School of Education News

Fri
Jun
16
UW-Madison's Christine Pribbenow received a Baldwin Wisconsin Idea grant for the project titled, "Do You Play Fair? Addressing Bias in K-12 Educational Settings." Pribbenow works within the School of Education's Wisconsin Center for Education Research. She was awarded the grant along with Molly Carnes with the School of Medicine and Public Health. This project aims to close disparities between black and white students by lessening implicit bias.
Thu
Jun
15
UW-Madison alumna Lorena Mancilla is now serving as the Director of WIDA Early Years. WIDA is housed within the School of Education's Wisconsin Center for Education Research. WIDA advances academic language development and academic achievement for children and youth who are culturally and linguistically diverse through high quality standards, assessments, research and professional learning for educators. Mancilla recently earned her Ph.D. from the School of Education's Department of Curriculum and Instruction. Mancilla has been with WIDA since 2010.
Wed
Jun
14
UW-Madison’s Laura P. Minero is featured in the June 2017 edition of Monitor on Psychology, a magazine from the American Psychological Association (APA). Minero is a Ph.D. student with School of Education’s Department of Counseling Psychology who is advocating for undocumented immigrants like herself and pushing forward on her research on undocumented LGBTQ individuals.
Tue
Jun
13
UW-Madison’s David Williamson Shaffer is the author of a recently released book that puts forth a groundbreaking new science for understanding what people do and why they do it titled, “Quantitative Ethnography.” Shaffer explains that his latest publication is a methods book that gives investigators the tools they need to bridge the gap between quantitative and qualitative research in the age of big data. Shaffer is the Vilas Distinguished Achievement Professor of Learning Sciences with the Department of Educational Psychology, and is director of the Epistemic Games Group in WCER.
Mon
Jun
12
Educators from around the state will be on the UW-Madison campus Friday, June 16 from 9 a.m. to noon to take part in an annual teacher research symposium at the Discovery Building's DeLuca Forum. The event is free and open to the public, and provides the approximately 70 teacher-researchers involved with projects this year an opportunity to share their findings and connect with other passionate educators involved in research from across Wisconsin.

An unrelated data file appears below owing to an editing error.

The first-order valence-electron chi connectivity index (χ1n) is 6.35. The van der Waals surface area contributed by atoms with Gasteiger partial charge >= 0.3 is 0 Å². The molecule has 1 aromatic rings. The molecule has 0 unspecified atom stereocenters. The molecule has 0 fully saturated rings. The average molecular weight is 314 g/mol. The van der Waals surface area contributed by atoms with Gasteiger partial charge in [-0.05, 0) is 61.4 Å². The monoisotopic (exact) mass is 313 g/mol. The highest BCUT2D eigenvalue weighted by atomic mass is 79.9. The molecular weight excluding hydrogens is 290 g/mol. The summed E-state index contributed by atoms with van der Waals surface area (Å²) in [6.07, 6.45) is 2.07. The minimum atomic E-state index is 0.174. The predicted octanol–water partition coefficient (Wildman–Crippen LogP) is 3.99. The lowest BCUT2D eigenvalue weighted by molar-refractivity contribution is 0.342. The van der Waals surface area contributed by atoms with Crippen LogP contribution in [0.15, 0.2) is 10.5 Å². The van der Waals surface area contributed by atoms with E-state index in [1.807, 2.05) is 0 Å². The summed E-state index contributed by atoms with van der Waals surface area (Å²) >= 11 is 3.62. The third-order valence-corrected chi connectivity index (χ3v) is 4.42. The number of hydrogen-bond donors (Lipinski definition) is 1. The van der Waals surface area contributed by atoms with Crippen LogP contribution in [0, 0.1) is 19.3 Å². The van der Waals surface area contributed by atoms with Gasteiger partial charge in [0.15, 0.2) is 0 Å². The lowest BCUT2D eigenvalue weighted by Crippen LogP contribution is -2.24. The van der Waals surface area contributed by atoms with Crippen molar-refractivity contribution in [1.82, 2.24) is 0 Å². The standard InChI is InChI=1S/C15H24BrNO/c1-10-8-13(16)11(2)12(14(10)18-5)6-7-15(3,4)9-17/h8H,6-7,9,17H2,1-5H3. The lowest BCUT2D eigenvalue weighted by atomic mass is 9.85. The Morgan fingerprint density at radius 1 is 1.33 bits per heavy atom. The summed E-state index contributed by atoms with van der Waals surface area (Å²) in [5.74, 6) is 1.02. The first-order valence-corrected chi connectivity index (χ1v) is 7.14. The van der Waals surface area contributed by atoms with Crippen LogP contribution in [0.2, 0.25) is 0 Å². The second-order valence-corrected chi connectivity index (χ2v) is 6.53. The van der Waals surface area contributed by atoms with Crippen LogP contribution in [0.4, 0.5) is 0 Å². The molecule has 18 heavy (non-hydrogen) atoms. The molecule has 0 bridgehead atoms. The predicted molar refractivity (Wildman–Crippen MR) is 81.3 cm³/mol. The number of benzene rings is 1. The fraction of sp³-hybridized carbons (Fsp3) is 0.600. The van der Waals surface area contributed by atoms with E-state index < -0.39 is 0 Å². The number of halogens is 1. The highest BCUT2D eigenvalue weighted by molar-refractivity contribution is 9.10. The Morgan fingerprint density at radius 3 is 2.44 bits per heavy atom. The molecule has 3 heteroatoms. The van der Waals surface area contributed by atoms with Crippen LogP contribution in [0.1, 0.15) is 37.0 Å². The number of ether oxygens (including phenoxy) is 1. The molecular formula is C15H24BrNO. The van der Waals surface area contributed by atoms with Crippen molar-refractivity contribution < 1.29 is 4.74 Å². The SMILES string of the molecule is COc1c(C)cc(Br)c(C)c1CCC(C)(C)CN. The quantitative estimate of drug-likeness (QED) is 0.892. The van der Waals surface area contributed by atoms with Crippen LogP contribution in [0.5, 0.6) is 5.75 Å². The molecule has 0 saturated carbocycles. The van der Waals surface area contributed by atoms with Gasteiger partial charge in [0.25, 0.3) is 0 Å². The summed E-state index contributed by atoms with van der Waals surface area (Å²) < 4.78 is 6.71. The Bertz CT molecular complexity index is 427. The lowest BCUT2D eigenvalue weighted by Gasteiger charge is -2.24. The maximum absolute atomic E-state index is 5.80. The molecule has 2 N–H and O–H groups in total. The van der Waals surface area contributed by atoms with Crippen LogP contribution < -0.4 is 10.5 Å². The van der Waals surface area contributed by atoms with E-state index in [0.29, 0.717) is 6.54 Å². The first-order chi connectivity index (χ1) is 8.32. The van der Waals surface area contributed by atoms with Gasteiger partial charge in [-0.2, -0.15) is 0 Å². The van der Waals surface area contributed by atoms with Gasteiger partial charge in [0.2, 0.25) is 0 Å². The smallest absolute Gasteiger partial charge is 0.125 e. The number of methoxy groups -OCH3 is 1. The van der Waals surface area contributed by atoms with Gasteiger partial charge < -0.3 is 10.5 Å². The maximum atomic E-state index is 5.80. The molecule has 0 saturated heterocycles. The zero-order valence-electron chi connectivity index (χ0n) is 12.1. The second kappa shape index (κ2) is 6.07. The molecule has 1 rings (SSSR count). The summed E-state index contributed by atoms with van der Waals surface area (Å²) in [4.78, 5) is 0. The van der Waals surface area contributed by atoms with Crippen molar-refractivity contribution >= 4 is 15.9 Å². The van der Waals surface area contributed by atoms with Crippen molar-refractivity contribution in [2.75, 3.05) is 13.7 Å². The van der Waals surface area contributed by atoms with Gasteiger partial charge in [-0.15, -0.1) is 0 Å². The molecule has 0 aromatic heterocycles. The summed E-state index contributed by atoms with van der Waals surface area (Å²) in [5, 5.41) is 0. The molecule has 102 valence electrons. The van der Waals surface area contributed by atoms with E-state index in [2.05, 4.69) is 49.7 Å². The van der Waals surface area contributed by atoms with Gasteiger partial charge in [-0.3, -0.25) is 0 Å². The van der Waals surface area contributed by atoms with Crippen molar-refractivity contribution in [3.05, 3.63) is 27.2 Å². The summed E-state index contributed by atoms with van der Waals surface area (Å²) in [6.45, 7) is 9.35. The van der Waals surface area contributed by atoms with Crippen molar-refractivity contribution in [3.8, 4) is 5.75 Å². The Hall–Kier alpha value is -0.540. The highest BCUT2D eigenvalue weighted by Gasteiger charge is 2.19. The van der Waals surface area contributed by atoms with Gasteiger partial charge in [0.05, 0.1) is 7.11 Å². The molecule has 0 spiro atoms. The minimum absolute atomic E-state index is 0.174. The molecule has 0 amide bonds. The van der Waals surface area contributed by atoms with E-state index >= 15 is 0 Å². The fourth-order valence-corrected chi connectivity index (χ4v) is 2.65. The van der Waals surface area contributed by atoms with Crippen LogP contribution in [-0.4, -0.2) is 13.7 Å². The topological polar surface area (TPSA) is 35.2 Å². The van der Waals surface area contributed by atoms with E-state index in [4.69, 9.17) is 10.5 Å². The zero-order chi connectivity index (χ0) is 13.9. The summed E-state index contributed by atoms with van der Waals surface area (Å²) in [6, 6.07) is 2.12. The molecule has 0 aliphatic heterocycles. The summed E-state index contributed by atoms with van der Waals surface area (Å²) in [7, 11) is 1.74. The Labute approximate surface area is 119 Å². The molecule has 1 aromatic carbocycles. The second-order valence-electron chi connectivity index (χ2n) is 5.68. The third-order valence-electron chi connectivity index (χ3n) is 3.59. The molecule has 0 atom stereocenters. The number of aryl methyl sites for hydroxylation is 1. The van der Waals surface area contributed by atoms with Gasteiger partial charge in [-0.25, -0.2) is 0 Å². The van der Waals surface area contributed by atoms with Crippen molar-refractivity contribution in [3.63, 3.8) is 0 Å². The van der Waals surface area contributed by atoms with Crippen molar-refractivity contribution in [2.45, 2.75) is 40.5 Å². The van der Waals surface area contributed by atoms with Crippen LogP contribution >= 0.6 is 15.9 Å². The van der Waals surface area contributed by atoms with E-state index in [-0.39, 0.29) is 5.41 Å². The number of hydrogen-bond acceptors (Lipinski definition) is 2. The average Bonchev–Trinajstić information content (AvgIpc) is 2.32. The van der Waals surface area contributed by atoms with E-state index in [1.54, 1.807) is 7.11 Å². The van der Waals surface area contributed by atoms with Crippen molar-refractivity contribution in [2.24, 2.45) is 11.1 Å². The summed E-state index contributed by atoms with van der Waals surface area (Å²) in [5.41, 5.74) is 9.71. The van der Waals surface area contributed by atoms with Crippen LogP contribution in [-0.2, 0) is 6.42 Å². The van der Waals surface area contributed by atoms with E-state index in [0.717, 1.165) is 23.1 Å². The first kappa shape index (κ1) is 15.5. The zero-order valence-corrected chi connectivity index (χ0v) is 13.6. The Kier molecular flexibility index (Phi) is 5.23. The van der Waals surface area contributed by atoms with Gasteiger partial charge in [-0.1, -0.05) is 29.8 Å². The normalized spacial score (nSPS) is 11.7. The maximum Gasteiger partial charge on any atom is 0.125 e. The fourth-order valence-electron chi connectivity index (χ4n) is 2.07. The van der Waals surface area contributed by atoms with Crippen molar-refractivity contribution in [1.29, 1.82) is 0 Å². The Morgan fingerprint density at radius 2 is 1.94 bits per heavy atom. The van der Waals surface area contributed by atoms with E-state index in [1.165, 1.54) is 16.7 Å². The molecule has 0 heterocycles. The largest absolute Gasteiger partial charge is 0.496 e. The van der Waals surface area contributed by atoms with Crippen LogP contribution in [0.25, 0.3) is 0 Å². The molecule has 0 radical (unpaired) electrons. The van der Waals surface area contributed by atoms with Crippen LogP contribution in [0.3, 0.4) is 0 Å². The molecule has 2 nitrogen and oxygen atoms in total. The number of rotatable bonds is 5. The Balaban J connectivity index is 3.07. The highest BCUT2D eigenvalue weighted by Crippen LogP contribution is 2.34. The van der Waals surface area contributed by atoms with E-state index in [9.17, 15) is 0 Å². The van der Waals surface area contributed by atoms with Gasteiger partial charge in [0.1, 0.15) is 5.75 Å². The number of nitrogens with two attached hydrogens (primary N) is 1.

Sun
Jun
11
NPR used the expertise of UW-Madison's Julie Mead to put in perspective Education Secretary Betsy DeVos’ recent testimony before a Senate Appropriations subcommittee. DeVos was asked repeatedly about whether she would prohibit private schools from discriminating against children with disabilities and LGBTQ students under a federal voucher program. Mead is a professor with the School of Education's Department of Educational Leadership and Policy Analysis who researches and writes about topics related to the legal aspects of education.
Fri
Jun
09
The Spring 2017 edition of 'The disAbility Advocate" -- an annual newsletter for alumni and friends of the School of Education's Department of Rehabilitation Psychology and Special Education -- is now available. This year's cover story looks at a collaborative project between UW-Madison, Virginia Commonwealth University and a range of business partners examining best practices for hiring and retaining workers with disabilities.
Fri
Jun
09
More than 300 people gathered June 2 at UW–Madison’s Gordon Commons for Wisconsin’s first statewide Prenatal-to-Five Summit. Attendees included practitioners, early childhood professionals, scholars and community members of varying backgrounds. The one thing all had in common was a passion for helping children and families in Wisconsin live better lives. The event — “Elevating the Early Years through Access and Equity” — was hosted by the Center for Child and Family Well-being in the School of Human Ecology, in partnership with the School of Education and several other schools and colleges at UW–Madison, UW System administration, and UW-Extension.
Fri
Jun
09
UW-Madison alumna Dr. Le Ondra Clark Harvey is the featured webinar in the most recent edition of the American Psychological Association's PsycCareers e-newsletter. Clark Harvey earned her Ph.D. from the School of Education's Department of Counseling Psychology in 2010. Clark Harvey currently works as ​a Chief Policy Consultant for the California State Legislature. In the featured webinar, Clark Harvey talks about how she uses her psychological background to inform and guide lawmaking, and how she bases policy decisions on psychological and health science.
Thu
Jun
08
UW-Madison's Rachelle Winkle-Wagner co-authored a recent peer-reviewed article examining racial discourse surrounding the “Fisher v. University of Texas at Austin” Supreme Court case, which challenged the consideration of race in the college admissions process at that university. The report is co-authored with V. Thandi Sulé, an associate professor at Oakland University, and Dina C. Maramba, an associate professor at Claremont Graduate University. The article, which appears in the journal Equity & Excellence in Education, is titled, “Who Deserves a Seat? Colorblind Public Opinion of College Admissions Policy.”